I found you a new motto from a sign hanging on their wall…"Drink coffee: do stupid things faster and with more energy"

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    My parents dropped me off about 4 hours from home. I wanted them to leave; wanted to see the place by myself and start meeting people. My roomate was already there, I unpacked my stuff and she says "Do you want to have a drink?" ugughgughgu sat on the floor of our dormroom taking shots of vodka and chasing it with OJ....the next thing I remember is my RA knocking on the door saying, "Jaxspra, didn't you say you had an 8:30 a.m. biology class?"....that was my first day of college....the rest of first semester was a little more of the same. I finally realized they wouldn't let me stay if I didn't start attending some classes

  13. #13
    Cyburbian
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    I was horrified my first day at college. As my family pulled away from the parking lot I remember thinking to myself........"Why the hell did I pick a college in the middle of the Upper Peninsula and 8 hours away from home." I didn't know a single person that first day. I guess it all worked out though. I ended up becoming extremly involved on the NMU campus and Marquette community. On the second day of college, I met my fiance Shelly whom I will be getting married to this weekend. I guess that should be included as another BIG highlight of my college years!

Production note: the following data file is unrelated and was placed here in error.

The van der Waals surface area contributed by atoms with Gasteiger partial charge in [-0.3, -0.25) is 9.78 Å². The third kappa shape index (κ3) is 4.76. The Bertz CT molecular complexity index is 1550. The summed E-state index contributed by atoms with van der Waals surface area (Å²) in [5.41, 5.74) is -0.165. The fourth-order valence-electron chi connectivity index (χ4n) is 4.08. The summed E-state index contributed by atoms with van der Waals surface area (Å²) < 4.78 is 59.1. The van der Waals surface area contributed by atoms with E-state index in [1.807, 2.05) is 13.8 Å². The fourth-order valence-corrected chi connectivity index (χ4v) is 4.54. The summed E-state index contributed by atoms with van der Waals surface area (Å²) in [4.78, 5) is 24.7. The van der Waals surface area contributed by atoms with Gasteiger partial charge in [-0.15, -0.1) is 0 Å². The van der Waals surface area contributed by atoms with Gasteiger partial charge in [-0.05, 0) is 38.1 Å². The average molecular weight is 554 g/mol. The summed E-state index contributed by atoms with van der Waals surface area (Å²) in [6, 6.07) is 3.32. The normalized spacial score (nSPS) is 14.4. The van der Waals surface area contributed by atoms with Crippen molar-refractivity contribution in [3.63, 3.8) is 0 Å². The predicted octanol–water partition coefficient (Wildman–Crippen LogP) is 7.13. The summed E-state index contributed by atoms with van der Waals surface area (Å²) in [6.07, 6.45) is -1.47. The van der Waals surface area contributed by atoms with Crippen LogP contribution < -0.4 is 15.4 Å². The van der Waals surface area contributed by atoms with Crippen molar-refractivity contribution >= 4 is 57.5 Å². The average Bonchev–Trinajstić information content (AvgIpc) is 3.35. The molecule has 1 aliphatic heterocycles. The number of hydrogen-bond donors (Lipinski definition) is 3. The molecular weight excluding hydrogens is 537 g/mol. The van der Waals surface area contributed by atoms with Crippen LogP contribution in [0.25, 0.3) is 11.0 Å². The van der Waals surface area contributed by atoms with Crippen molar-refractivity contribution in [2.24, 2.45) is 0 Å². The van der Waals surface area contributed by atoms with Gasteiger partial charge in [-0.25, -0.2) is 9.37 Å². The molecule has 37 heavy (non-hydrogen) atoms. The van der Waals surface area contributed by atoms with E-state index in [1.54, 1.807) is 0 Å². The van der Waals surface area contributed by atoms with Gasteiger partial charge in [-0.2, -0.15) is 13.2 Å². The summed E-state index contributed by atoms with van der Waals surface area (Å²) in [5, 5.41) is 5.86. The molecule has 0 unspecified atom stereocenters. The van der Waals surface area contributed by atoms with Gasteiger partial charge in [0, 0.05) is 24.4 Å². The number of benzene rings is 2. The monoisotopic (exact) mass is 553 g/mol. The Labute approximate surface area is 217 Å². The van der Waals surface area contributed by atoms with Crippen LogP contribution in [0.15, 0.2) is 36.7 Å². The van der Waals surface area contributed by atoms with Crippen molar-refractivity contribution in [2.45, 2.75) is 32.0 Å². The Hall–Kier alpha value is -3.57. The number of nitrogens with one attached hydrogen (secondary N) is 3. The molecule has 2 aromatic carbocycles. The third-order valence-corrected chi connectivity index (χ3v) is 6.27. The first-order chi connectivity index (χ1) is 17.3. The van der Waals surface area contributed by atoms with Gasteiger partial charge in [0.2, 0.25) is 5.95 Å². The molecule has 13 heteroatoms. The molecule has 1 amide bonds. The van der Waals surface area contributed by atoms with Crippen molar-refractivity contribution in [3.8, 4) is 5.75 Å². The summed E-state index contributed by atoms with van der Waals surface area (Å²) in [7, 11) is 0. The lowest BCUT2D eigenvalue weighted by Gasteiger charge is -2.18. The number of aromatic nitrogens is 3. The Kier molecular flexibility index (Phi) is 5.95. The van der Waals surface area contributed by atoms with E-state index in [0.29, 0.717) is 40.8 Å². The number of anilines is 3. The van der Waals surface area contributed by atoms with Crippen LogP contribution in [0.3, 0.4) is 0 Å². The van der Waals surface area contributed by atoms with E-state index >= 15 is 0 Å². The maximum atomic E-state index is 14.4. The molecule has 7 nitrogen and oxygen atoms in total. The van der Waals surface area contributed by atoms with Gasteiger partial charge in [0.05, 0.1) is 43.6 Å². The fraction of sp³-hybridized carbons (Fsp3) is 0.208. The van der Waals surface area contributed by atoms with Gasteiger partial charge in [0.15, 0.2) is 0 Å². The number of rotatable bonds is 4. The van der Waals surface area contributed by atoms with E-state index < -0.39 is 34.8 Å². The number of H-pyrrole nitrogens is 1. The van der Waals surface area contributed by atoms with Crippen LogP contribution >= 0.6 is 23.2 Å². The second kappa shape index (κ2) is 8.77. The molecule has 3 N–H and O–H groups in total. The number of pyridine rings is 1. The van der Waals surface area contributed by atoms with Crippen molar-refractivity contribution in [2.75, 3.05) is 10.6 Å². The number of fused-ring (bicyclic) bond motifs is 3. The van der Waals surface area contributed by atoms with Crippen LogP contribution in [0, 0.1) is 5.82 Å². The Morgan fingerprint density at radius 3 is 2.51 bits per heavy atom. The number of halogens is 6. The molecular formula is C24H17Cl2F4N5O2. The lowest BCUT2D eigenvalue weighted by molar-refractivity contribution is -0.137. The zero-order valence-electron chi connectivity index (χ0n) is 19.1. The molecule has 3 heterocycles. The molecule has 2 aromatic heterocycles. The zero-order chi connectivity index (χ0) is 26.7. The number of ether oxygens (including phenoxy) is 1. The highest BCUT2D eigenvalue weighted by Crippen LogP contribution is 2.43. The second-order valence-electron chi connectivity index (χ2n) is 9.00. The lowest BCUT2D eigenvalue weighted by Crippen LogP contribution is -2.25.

14. #14
    Unfrozen Caveman Planner mendelman's avatar
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    Quote Originally posted by jringel View post
    I was horrified my first day at college. As my family pulled away from the parking lot I remember thinking to myself........"Why the hell did I pick a college in the middle of the Upper Peninsula and 8 hours away from home." I didn't know a single person that first day. I guess it all worked out though. I ended up becoming extremly involved on the NMU campus and Marquette community. On the second day of college, I met my fiance Shelly whom I will be getting married to this weekend. I guess that should be included as another BIG highlight of my college years!
    Were you michealskis' roommate?
    I'm sorry. Is my bias showing?

    Let's not be didactic in this profession, because that is a path to disillusion and irrelevancy.